Every year, the town hall tries to involve the citizens of Letňany in the collection of biowaste and thus recycling, by placing large-capacity containers in reserved places in Letňany. In these large-capacity containers, people have the opportunity to throw bio-waste from gardens (cut grass, picked leaves, tree branches, fallen fruit, etc.) as well as household waste (kitchen waste of a plant nature). Unfortunately, in addition to people who welcomed the opportunity and threw green waste into containers, people also appeared, thanks to which sofas, electrical appliances, old carpets and much more began to appear among biodegradable waste (BRO). In the end, large-capacity containers for the collection of biowaste brought more work than benefits, as the district had to deal with and pay for the disposal of this material. For these reasons, it decided to abolish biowaste collection containers. So it happens that people throw cut grass in the field or among the bushes and branches burn at home in the gardens, thereby harassing their neighbors.
At present, it is possible to process “green” waste by using a small composting plant, which seems to be optimal. The intention of the district is to build a small municipal composting plant, in which the BRO will be properly sorted and processed, and the operation of which will be owned by the municipality. It is in the use of compost that the district sees as a huge advantage for the inhabitants – the local inhabitants of Letňany would thus contribute to recycling, be more interested in collecting biowaste, collecting it to the composting plant and helping it to function better (eg by handing over unpolluted plant residues). The district assumes that the newly created “green” compost will be used for the maintenance and restoration of public greenery and the surplus will be provided free of charge to the citizens of Letňany so that they can use it for their gardens or front gardens.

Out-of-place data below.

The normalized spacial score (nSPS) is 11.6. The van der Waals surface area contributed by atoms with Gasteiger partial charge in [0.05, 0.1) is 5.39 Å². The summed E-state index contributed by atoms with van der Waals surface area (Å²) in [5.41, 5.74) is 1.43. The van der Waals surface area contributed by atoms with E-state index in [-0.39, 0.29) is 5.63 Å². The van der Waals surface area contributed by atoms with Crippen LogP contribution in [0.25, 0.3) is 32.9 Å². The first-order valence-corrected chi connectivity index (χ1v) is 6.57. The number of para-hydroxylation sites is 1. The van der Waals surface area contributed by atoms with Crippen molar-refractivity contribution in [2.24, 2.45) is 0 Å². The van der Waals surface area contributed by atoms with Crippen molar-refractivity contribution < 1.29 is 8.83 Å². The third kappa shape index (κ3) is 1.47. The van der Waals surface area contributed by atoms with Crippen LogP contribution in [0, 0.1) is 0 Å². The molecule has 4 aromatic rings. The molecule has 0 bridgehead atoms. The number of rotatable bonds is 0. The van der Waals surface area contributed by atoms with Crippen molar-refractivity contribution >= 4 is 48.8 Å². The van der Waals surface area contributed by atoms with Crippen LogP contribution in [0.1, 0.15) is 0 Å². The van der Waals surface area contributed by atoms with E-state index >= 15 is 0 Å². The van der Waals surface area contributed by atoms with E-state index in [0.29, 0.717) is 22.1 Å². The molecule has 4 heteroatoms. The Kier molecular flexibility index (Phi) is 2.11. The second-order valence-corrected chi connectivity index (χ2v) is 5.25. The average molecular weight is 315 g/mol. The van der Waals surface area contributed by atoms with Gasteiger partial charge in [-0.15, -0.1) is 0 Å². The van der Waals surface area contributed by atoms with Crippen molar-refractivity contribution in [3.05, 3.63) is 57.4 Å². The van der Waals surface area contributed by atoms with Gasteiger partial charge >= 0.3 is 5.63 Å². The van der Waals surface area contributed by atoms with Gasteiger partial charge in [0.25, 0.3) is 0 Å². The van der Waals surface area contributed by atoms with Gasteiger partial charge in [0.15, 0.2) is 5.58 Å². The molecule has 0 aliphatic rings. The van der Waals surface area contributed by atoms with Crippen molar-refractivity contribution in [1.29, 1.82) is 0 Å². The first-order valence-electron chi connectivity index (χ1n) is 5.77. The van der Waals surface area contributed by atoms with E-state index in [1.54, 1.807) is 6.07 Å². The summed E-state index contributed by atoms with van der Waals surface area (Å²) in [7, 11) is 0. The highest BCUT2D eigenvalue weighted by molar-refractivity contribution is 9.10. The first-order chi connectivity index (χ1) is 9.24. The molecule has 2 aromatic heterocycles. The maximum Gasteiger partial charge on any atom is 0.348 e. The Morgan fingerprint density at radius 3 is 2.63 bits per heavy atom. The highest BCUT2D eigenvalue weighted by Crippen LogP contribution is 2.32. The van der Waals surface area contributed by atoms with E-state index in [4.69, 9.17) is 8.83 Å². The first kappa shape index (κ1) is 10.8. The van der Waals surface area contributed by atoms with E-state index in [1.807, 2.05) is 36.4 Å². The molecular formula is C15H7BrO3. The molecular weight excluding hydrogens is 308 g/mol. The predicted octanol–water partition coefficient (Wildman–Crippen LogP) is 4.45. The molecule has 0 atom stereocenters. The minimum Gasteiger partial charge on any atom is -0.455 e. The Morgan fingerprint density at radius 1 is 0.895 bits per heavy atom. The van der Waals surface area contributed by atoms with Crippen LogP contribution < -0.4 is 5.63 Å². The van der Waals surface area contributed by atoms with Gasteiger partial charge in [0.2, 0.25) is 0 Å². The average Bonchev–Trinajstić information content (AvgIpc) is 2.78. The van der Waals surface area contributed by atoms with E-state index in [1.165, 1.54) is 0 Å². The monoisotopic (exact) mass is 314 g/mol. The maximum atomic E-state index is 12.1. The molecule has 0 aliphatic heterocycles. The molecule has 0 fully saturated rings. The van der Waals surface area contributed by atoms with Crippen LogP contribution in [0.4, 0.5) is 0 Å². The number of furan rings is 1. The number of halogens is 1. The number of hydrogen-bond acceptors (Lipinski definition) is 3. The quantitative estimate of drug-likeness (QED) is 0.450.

If such cooperation works, it will work, and people will recycle the BRO, the town hall is ready to address the idea of separate collection of biowaste, ie to buy and place small collection containers directly in the development, which would be more convenient for residents.
Today, all “green” waste is transported to a designated area, a landfill, where it is constantly accumulating. Due to unprofessional handling of this waste, cut grass, leaves, tree branches and shrubs accumulate, where they rot and there is no benefit from them. As the maintenance of public greenery is necessary, it is necessary to start the cleaning of the landfill in a targeted manner and to start processing “green” waste.
The landfill, plot no. 533/1 in the CN, is under the administration of the Prague 18 district. Of the total area of 5,900 m2, about 1/4 is currently used, the rest of the area is overgrown with shrubs and trees. The area at the place of use is completely / partially concreted (panels) and mown grass from municipal land and branches from pruning of trees and shrubs accumulate here. The whole plot is fenced with wire mesh, which is collapsed in many places and it is possible to enter the plot through a closed gate (chain and lock). Water and electricity supply is completely missing.
Prepared by: Jana Mikulecká